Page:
Friday, December 14, 2007
Baseball is a talking sport. This blog didn’t even acknowledge the Red Sox’s recent sweep of the Rockies in the World Series because, well, frankly, it was such a dud. However, baseball is now on front pages everywhere due to yesterday’s Mitchell Report.
Former Senate Majority Leader George Mitchell was commissioned by Major League Baseball to investigate the prevalence of steroids and other performance-enhancing drugs in baseball during the last two decades. Mitchell released his report yesterday, with much fanfare and many familiar names. Among the names mentioned in the report were Roger Clemens, Andy Pettitte, Barry Bonds, Miguel Tejada, and Eric Gagne.
My first reaction to the report was: Duh! Of course these guys are doing the juice. How else would statistics be flying through the roof, and older players would be having career years in their 40’s?
The Mitchell Report was primarily based on the testimony of Kirk Radomski, a former Mets clubhouse attendant, and Brian McNamee, a former strength and conditioning coach for the Yankees. These guys were compelled by the federal government to spill the beans, as they are under investigation for drug trafficking. Most players, obviously, were not cooperative with the Mitchell investigation. Only two of 750 active players cooperated with the investigation. The players’ union, not unexpectedly, was a roadblock to any more meaningful results of the investigation. That’s not the first time the players’ union has blocked progress in the great game of baseball.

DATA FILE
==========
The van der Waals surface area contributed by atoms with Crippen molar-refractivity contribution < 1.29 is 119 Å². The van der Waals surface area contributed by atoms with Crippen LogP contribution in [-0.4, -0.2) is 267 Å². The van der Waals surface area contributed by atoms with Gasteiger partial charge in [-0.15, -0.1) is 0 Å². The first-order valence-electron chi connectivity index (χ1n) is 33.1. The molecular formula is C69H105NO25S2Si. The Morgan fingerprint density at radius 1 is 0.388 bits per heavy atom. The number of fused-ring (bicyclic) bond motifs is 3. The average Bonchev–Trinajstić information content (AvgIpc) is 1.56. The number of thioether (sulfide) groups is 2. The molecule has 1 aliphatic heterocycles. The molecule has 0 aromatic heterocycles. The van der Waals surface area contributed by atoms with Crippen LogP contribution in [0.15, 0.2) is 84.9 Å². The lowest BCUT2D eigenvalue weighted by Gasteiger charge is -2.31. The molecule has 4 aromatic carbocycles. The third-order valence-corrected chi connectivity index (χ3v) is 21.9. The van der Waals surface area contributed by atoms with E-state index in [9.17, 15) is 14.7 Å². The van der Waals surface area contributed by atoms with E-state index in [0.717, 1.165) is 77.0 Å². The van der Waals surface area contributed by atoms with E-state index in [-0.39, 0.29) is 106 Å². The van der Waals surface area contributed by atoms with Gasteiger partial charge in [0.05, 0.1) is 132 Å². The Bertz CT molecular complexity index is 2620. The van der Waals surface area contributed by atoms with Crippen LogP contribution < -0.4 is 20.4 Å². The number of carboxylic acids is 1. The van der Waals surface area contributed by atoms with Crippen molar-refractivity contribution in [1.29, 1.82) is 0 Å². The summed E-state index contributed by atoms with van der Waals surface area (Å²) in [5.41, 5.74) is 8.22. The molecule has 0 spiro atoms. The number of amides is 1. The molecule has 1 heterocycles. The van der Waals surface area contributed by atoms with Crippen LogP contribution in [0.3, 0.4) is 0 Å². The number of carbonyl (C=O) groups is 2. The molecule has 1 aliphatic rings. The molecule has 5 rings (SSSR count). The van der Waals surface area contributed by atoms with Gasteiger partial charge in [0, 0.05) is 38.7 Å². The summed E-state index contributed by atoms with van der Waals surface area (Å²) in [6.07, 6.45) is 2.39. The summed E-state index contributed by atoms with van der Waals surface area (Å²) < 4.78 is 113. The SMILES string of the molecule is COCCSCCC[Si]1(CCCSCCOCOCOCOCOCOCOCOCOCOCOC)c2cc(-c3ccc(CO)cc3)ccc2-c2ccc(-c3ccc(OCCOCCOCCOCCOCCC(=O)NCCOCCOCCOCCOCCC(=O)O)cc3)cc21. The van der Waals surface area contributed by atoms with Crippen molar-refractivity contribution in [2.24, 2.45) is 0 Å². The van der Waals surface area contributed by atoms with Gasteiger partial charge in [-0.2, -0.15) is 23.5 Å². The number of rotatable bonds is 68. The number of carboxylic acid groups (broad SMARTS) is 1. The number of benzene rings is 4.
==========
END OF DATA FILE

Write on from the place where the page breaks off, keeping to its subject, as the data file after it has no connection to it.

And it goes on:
It is obvious, after the lockout of 1994, that the lords of baseball looked the other way as players were juicing their way into the record books. Attendance skyrocketed and TV rights were selling for record prices. The owners were making money hand over fist. It was not in their best interest to police the rampant use of performance-enhancing drugs.
There were 89 players named in the Mitchell report. The majority of them were role players, some marginal players doing whatever it took to stay in the major leagues. For most of these players, the health risks of steroids were outweighed by the potential of big contracts. A player can make more money off of one contract in major league baseball than they could make for the rest of their lives. So, the players took the risk. There’s a big difference between playing for the New York Yankees and making a Triple-A salary playing for the Columbus Clippers, or being stuck on an independent league team somewhere.
As Sen. Mitchell said yesterday, this was just the tip of the iceberg. There are many, many more players guilty of using performance-enhancing drugs. We’ll never know the extent of the usage of such drugs. We may not want to know.
I’m afraid this report is just window dressing, designed to make the commissioner look good. There are changes being made to baseball’s drug policy, but the union will stonewall most reasonable changes for the benefit of the game. The players’ union does not have the best interests of baseball in mind, but only exists to protect the players’ gravy train.
Baseball is a great game. If nothing else, it is resilient. It has survived a point-shaving scandal, two world wars, clueless commissioners, numerous strikes, and a lockout. It will survive this. It is yet to be determined in what shape the sport will survive.